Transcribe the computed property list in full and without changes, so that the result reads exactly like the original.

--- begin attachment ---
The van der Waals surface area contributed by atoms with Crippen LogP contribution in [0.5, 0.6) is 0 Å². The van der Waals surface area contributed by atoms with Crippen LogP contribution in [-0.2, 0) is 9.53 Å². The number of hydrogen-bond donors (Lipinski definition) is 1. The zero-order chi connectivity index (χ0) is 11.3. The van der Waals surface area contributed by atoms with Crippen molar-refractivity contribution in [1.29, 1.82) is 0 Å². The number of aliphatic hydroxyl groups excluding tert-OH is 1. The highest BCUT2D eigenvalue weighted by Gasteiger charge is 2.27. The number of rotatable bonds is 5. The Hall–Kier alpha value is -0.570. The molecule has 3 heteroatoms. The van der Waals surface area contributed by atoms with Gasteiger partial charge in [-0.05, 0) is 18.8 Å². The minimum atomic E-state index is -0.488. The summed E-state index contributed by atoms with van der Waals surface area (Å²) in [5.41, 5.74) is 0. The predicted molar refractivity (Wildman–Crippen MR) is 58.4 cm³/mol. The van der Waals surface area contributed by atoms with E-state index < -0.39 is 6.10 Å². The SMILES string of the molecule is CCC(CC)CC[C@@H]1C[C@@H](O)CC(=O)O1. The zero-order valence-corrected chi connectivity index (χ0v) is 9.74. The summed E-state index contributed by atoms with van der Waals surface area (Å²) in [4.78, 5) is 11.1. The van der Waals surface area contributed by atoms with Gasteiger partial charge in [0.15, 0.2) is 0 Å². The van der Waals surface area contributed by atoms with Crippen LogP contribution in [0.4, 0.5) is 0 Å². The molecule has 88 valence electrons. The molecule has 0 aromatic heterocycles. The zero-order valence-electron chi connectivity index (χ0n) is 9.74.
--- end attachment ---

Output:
The van der Waals surface area contributed by atoms with Crippen LogP contribution in [0.5, 0.6) is 0 Å². The van der Waals surface area contributed by atoms with Crippen LogP contribution in [-0.2, 0) is 9.53 Å². The number of hydrogen-bond donors (Lipinski definition) is 1. The zero-order chi connectivity index (χ0) is 11.3. The van der Waals surface area contributed by atoms with Crippen molar-refractivity contribution in [1.29, 1.82) is 0 Å². The number of aliphatic hydroxyl groups excluding tert-OH is 1. The highest BCUT2D eigenvalue weighted by Gasteiger charge is 2.27. The number of rotatable bonds is 5. The Hall–Kier alpha value is -0.570. The molecule has 3 heteroatoms. The van der Waals surface area contributed by atoms with Gasteiger partial charge in [-0.05, 0) is 18.8 Å². The minimum atomic E-state index is -0.488. The summed E-state index contributed by atoms with van der Waals surface area (Å²) in [5.41, 5.74) is 0. The predicted molar refractivity (Wildman–Crippen MR) is 58.4 cm³/mol. The van der Waals surface area contributed by atoms with E-state index < -0.39 is 6.10 Å². The SMILES string of the molecule is CCC(CC)CC[C@@H]1C[C@@H](O)CC(=O)O1. The zero-order valence-corrected chi connectivity index (χ0v) is 9.74. The summed E-state index contributed by atoms with van der Waals surface area (Å²) in [4.78, 5) is 11.1. The van der Waals surface area contributed by atoms with Gasteiger partial charge in [0.15, 0.2) is 0 Å². The van der Waals surface area contributed by atoms with Crippen LogP contribution in [0.4, 0.5) is 0 Å². The molecule has 88 valence electrons. The molecule has 0 aromatic heterocycles. The zero-order valence-electron chi connectivity index (χ0n) is 9.74.